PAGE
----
Simon Says What is an entertaining variation of the well-known Simon Says game geared towards interactive experiential Group Activities
Benefits of Simon Says What Energizer Game
- Very energetic
- Makes you think
- Everybody is involved
- Fun and amusing
- No props needed
How to play Simon Says What Group Energizer Game
Everybody can get involved with this game, it is an easy activity where you get to follow the leader. Have the group form a circle; they can also stand in lines or just evenly space themselves out in a designated area. Everybody must be able to see and hear the leader or facilitator of the group.
Start off by telling everyone that you have a name, and it is Simon. You are going to be the leader of the group, which means everybody must follow all your commands. Remind the group about the main rule; they must only follow the command that is preceded by the words “Simon Says…”
Inform the group that you will only be using a certain set of commands. Begin the first round of the game with these commands:
- Right arm up and right arm down
- Left arm up and left arm down
- Lift both arms up and both arms down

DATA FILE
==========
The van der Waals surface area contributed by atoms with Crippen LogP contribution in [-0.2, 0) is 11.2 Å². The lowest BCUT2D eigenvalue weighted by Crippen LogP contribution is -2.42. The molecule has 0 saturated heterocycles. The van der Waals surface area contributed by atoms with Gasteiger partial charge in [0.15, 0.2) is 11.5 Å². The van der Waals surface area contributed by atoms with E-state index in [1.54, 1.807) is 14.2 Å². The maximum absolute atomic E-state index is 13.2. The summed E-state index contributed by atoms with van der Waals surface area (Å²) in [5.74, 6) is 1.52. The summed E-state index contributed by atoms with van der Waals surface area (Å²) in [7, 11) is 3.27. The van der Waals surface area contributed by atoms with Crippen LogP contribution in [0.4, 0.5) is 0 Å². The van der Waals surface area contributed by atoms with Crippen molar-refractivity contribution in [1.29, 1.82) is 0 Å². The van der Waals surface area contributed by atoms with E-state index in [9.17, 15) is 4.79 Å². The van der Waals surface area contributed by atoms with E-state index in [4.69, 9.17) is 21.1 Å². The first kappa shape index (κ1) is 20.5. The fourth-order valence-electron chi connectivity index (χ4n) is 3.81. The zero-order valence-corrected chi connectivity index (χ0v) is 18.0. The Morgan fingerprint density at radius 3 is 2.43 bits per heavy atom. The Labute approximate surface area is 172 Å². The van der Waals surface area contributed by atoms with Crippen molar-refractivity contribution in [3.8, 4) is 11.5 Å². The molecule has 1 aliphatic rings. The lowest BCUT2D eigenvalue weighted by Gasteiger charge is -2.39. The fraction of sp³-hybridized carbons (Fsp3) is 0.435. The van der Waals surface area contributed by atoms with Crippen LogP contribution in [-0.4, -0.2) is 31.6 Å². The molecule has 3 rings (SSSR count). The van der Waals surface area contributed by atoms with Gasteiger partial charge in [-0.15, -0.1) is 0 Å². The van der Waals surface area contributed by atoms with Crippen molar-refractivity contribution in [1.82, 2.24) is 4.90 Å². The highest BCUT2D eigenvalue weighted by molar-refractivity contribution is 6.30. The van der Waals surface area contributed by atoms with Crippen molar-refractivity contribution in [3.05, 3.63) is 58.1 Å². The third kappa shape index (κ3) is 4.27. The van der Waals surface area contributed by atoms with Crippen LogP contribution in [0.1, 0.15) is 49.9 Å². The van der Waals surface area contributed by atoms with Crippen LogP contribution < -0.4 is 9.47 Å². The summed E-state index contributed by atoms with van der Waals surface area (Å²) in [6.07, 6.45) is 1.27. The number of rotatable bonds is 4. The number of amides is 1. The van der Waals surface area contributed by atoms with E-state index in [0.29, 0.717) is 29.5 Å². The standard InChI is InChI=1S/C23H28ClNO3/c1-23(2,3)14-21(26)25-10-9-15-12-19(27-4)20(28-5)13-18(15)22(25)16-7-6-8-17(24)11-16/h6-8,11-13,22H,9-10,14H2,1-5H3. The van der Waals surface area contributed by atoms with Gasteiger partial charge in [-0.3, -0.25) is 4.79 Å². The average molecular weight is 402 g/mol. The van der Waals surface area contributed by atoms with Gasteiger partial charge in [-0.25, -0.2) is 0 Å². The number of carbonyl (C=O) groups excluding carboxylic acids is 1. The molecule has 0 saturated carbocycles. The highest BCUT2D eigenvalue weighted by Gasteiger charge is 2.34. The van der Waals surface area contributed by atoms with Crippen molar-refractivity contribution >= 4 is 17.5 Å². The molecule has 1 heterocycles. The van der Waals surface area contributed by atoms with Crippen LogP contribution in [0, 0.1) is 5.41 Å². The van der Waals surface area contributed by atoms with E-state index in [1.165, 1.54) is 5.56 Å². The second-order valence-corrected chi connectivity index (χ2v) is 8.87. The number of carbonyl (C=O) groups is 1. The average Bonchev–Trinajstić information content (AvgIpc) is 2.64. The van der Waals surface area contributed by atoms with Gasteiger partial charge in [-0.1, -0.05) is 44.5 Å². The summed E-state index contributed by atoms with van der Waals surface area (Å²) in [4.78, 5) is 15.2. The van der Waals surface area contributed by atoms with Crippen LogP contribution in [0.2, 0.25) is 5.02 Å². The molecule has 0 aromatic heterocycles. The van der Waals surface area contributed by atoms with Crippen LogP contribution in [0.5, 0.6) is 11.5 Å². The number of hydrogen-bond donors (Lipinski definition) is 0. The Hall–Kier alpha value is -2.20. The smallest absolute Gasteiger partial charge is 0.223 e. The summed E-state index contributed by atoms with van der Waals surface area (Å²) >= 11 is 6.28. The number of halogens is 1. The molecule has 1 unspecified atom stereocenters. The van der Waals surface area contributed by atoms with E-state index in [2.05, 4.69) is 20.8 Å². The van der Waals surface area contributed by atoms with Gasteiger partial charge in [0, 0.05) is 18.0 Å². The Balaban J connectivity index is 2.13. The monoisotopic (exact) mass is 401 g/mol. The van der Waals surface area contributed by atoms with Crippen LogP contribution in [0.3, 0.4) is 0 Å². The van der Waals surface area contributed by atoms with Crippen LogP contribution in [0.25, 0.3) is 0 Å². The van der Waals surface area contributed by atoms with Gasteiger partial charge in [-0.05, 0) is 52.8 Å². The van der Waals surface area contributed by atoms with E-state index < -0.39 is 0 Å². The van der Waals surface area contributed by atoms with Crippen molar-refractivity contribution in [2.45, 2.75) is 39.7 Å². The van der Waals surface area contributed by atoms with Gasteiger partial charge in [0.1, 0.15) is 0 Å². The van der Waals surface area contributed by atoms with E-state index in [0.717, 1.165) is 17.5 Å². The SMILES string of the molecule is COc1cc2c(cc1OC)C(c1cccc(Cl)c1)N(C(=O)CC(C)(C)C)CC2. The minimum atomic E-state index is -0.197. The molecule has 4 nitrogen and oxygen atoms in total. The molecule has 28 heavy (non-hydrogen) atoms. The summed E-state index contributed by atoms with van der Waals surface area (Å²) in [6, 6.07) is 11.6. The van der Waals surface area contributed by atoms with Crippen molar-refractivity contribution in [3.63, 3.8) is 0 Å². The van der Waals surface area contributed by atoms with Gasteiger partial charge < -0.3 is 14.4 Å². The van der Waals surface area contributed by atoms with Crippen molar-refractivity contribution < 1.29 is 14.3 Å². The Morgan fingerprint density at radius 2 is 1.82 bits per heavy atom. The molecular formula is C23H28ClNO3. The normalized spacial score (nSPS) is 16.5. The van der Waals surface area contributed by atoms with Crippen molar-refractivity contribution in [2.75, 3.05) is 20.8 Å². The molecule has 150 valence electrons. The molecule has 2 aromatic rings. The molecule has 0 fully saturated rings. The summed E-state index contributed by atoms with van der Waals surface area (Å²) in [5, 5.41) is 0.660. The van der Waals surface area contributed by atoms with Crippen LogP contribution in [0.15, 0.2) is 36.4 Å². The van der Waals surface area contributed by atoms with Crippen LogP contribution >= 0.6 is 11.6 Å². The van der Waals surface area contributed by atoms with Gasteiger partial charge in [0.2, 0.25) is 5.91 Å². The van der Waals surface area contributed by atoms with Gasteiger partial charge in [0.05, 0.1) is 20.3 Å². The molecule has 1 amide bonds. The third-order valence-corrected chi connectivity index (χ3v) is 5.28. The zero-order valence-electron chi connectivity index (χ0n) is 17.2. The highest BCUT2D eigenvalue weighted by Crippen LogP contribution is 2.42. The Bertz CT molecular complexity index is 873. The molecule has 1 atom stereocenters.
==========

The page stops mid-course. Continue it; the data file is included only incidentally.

You can include different commands, but make sure to do corresponding movements yourself. For example, illustrate by moving your own right leg forward and right leg back – left leg forward and left leg back. This is not compulsory but leaving out your own movements, could make it more confusing, which would make things a little more interesting.
After the first round, allow the group a small break. Inform the group that once the game officially begins, anybody who performs a command which does not have “Simon Says” in front of it or if they do a move incorrectly, they get a point against their name. This method is better than having people eliminated during the game.
The best way to confuse people is to rapidly give commands of “Simon Says” When everybody is just getting into it, just as quickly add a command without “Simon Says”. This should get quite a few people making mistakes. Continue the game for a few more rounds, then declare the game at an end.
Here are a few tips on how to mislead the group with varying commands:
- While busy with a round, ask the group a question. Direct them to raise their hand to give their answer… caught you!
- Encourage the group during a round by asking them to lift their arms up and breathe in and out… caught you!
- You can change the way you use your voice, for example, when asking them to put their arms down, your voice also goes down and vice versa. Do this a couple of times then change your voice again.